What the 2022 Budget actually means for women.

Right now, everyone is talking about the 2022 Federal Budget.

Treasurer Josh Frydenberg handed down this year's budget papers on Tuesday night, outlining how the government will spend funds if they win the upcoming federal election (on a yet to be decided date).

While the budget focused on the rising cost of living, a number of measures centred around women in the areas of safety, health, economic security and leadership. 

Watch: Treasurer Josh Frydenberg discusses women in the workforce. Post continues below.

Video via ABC.

So what does the budget actually mean for women?

To help you better understand numbers, we've broken down all the budget measures that are focused on women, including what the experts are saying. 

Here's what you need to know. 

Women's health and wellbeing.

The government announced they will provide "targeted funding for women’s health and wellbeing" in this year's budget. This includes: 

Maternal, sexual and reproductive health.

$330.6 million will be provided over four years from 2022-23 to fund initiatives supporting the maternal, sexual and reproductive health of Australian women and girls. This will support the National Women’s Health Strategy 2020-30.

National Women's Health Advisory Council.

The government will provide funding to establish a National Women's Health Advisory Council. They will also provide additional investments in a range of areas, including increasing the awareness of cardiovascular disease in women and enhancing bereavement support for families who have experienced stillbirth. 


With one in nine Aussie women affected by endometriosis, the government will invest $58 million to support diagnosis, treatment and management. 


The funding will go towards building treatment centres, improving telehealth services and offering Medicare rebates for MRI scans related to the disorder. Doctors will also be provided with guidance on the best treatment plans.

Breast cancer.

The government will invest $9.7 million in surge capacity for BreastScreen Australia to support women who missed out on breast screening due to COVID-19.


Lastly, $1.2 million of funding will go towards engaging with senior midwifery practitioners to consult and map maternity service models, and develop options to integrate service models into emerging and current primary care models.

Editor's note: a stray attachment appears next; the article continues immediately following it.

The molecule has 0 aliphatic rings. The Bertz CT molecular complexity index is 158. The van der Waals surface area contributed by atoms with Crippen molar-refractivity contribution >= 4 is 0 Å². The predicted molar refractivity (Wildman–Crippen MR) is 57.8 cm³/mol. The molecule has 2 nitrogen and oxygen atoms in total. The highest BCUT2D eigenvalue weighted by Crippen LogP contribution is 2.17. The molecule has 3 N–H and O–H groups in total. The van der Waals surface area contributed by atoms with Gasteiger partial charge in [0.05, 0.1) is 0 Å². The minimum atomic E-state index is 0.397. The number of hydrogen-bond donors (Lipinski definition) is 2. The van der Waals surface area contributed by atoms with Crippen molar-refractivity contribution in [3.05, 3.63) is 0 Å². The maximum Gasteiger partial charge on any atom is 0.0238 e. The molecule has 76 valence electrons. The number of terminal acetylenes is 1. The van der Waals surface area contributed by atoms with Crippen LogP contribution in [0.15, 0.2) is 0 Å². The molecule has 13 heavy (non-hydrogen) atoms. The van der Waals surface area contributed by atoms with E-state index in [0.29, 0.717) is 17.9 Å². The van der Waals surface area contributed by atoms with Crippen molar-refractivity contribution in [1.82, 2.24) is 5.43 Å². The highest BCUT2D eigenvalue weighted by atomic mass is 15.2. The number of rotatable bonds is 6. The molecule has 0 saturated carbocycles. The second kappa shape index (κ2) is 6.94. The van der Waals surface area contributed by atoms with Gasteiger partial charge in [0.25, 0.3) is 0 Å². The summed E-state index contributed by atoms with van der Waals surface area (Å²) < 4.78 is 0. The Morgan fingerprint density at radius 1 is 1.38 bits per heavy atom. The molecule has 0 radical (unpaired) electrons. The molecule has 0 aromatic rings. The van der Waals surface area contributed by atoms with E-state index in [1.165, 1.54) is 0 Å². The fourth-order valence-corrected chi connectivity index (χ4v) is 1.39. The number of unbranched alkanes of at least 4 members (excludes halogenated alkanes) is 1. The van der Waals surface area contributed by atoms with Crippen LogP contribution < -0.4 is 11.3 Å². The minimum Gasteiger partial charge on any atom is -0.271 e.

What people are saying about it. 

Helen Dalley-Fisher, the convenor of the Equality Rights Alliance, says the $58 million endometriosis funding is a "really good step forward".

"It's fantastic to see some funding going not just to research in relation to endometriosis, but also into the pain clinics," she told Mamamia.  

"We see this as part of a progression [so] we'd be looking for then... moving into some education around getting GPS to be able to diagnose endometriosis better. And once you've got those three pieces in place, you've got a pretty good plan for dealing with endo."

She also praised the funding for the Women's Advisory Health Council as "there's been a real lack of attention to women's health in recent years".

"We've got a women's health strategy, but nobody's really watching whether or not it's being implemented or whether we're getting results from it. And so having an advisory council to monitor that, and actually do some of the work around talking to women... that's a really good piece of work."


However, Dalley-Fisher says there needs to be more focus on women's reproductive and sexual health in the budget.

"That's an area where Australia actually lags a little bit behind our international partners. We're not great at getting particularly young women to have access to different forms of contraception, for example, and so there's some real work to be done there."

Women's safety. 

The government says improving the safety of women and girls is a "key priority", with one woman killed by a partner every 11 days.

To combat gender-based violence, the government is providing a further $1.3 billion (bringing the total to $2.5 billion) to support the implementation of the National Plan to End Violence against Women and Children 2022-2032. 

The funding is focused on four pillars within the national plan; prevention, early intervention, response and recovery.

The funds include: 

  • $222.6 million in prevention initiatives including expanding the role of the national prevention organisation, Our Watch. 
  • $328.2 million will go towards early intervention programs, including $127.8 million for trauma-informed national counselling services and behaviour change services. They will also extend their investment in Aboriginal and Torres Strait Islander Family Support Services for families who are experiencing, witnessing or at risk of family or domestic violence.
  • $480.1 million will go towards responsive services, including $240 million to extend the Escaping Violence Payment.
  • $290.9 million will go towards a range of legal and health services, including $25 million to establish Australia’s first women’s trauma recovery facility at the Illawarra Women’s Health Centre. 

What people are saying about it.